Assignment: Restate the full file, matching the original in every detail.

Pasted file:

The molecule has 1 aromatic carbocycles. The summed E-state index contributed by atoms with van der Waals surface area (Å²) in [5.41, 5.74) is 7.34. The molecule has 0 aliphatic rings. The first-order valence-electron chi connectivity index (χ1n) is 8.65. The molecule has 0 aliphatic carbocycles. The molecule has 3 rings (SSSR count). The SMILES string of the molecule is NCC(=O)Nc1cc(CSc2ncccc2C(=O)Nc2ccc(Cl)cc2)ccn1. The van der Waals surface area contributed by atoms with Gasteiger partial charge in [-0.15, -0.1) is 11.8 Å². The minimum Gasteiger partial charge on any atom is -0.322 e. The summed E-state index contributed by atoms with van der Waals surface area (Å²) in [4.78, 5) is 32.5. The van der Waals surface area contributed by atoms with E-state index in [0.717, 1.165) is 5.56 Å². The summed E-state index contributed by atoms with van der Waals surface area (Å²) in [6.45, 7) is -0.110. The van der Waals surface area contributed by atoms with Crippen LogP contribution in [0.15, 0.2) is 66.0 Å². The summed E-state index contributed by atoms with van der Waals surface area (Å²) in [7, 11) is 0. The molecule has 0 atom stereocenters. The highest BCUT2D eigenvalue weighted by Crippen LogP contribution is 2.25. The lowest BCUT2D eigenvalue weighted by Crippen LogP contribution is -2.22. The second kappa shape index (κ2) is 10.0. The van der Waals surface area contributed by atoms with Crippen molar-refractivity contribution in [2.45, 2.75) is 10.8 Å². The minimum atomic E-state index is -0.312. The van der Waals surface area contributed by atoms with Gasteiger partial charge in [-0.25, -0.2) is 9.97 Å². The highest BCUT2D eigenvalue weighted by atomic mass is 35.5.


The molecule has 1 aromatic carbocycles. The summed E-state index contributed by atoms with van der Waals surface area (Å²) in [5.41, 5.74) is 7.34. The molecule has 0 aliphatic rings. The first-order valence-electron chi connectivity index (χ1n) is 8.65. The molecule has 0 aliphatic carbocycles. The molecule has 3 rings (SSSR count). The SMILES string of the molecule is NCC(=O)Nc1cc(CSc2ncccc2C(=O)Nc2ccc(Cl)cc2)ccn1. The van der Waals surface area contributed by atoms with Gasteiger partial charge in [-0.15, -0.1) is 11.8 Å². The minimum Gasteiger partial charge on any atom is -0.322 e. The summed E-state index contributed by atoms with van der Waals surface area (Å²) in [4.78, 5) is 32.5. The van der Waals surface area contributed by atoms with E-state index in [0.717, 1.165) is 5.56 Å². The summed E-state index contributed by atoms with van der Waals surface area (Å²) in [6.45, 7) is -0.110. The van der Waals surface area contributed by atoms with Crippen LogP contribution in [0.15, 0.2) is 66.0 Å². The summed E-state index contributed by atoms with van der Waals surface area (Å²) in [7, 11) is 0. The molecule has 0 atom stereocenters. The highest BCUT2D eigenvalue weighted by Crippen LogP contribution is 2.25. The lowest BCUT2D eigenvalue weighted by Crippen LogP contribution is -2.22. The second kappa shape index (κ2) is 10.0. The van der Waals surface area contributed by atoms with Crippen molar-refractivity contribution in [2.45, 2.75) is 10.8 Å². The minimum atomic E-state index is -0.312. The van der Waals surface area contributed by atoms with Gasteiger partial charge in [-0.25, -0.2) is 9.97 Å². The highest BCUT2D eigenvalue weighted by atomic mass is 35.5.